The online forums were full of negativity from frustrated students and the course website contained many broken links which made navigating it to find research material quite difficult.

Many of us were relying on each other to trawl through the site and the rest of the internet to find information that we needed. The online tutorials just didn't work... hardly anyone participated therefore nobody really gained anything from them.

I dont really feel like I have gained any knowledge or understanding of archaeology, which is a shame as I picked it in order to learn something new in a field I have never studied before.

Alison Stubbington

Course starting: November 2013

Review posted: June 2014

This module is the best yet, especially if you 'dig' archaeology. What makes it so exceptionally great is the level of depth and detail it covers regarding the analysis of archæological remains, the processes by which understand archaeology, and charting the trajectory of human pre-history from hunter-gatherers to civic society, on a global scale. One cannot emphasise just how enjoyable this module is, and if you dig archæology, then this is the course for you.

Archaeology is inter-disciplinary. A scientific background in biology, geology or forensics would be an advantage when taking this module; yet, equally, I had only previously taken arts courses, which served me in excellent stead. Being a historian is certainly a great advantage when studying pre-history.

This course contains numerous subtle nuances which weave a complex but comprehensible pattern that unravel to reveal a fine art form, clothed in scientific garments. A251 is very profound, and has many layers which unwrap throughout the course of the module.

To begin with it covers the emergence of agriculture and the transition from semi-settled wandering bands of hunters to more settled farmers and shepherds. This section also covers a brief contextualisation of archæology as a discipline, highlighting some prominent archaeologists and anthropologists who have had a lasting influence upon the way in which we study archæology today, as a discipline.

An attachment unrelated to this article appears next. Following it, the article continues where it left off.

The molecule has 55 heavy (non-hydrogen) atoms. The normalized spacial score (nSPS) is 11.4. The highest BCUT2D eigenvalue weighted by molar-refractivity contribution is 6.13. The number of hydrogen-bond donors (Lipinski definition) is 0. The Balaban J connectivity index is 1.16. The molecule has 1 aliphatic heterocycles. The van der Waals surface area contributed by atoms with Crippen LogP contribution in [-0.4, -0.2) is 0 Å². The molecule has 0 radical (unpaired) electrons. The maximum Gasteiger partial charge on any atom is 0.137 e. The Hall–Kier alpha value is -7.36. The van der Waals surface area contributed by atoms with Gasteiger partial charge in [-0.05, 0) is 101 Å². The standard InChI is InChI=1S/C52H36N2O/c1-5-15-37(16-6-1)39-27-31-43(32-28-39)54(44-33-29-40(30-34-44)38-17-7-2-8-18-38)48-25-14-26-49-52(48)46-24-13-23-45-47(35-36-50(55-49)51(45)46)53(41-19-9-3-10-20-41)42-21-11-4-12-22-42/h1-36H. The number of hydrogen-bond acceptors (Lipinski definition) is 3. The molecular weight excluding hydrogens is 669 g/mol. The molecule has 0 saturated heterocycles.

Secondly, it takes a look at the rise of cogent city-states, and studies the first literate societies. This section is where the course gathers momentum and students would be well advised to take copious neat notes throughout the module, to help with the End-of-Module Assessment (there is no formal examination, only an examinable component). The Information Computing Technological resources are second to none. Complete with maps, an incredibly extensive chronology, and a myriad web-site links with all manner of archæological treasures to be unearthed, A251 sits at the cutting edge of todays technology. All my tutorials were online, and I did not need to attend a single lecture. My tutor was excellent at providing helpful feedback.

Thirdly, the module takes a look at ancient empires. This part particularly interested me, a great deal. I am fascinated by the subject, and had I not studied A251 I can safely say that I would only have a very vague understanding of ancient empires and societies in general.It also covers symbols and cognition - this is where the course gets really deep.

Students are expected to not only read large sections of a hefty set-book (nicknamed 'The Door-Step'), but also conduct detailed on-line research, using proper scholarly web-sites, relevant to archaeological investigation. The amount of resources it gives you access to is staggering. One may consider taking this course on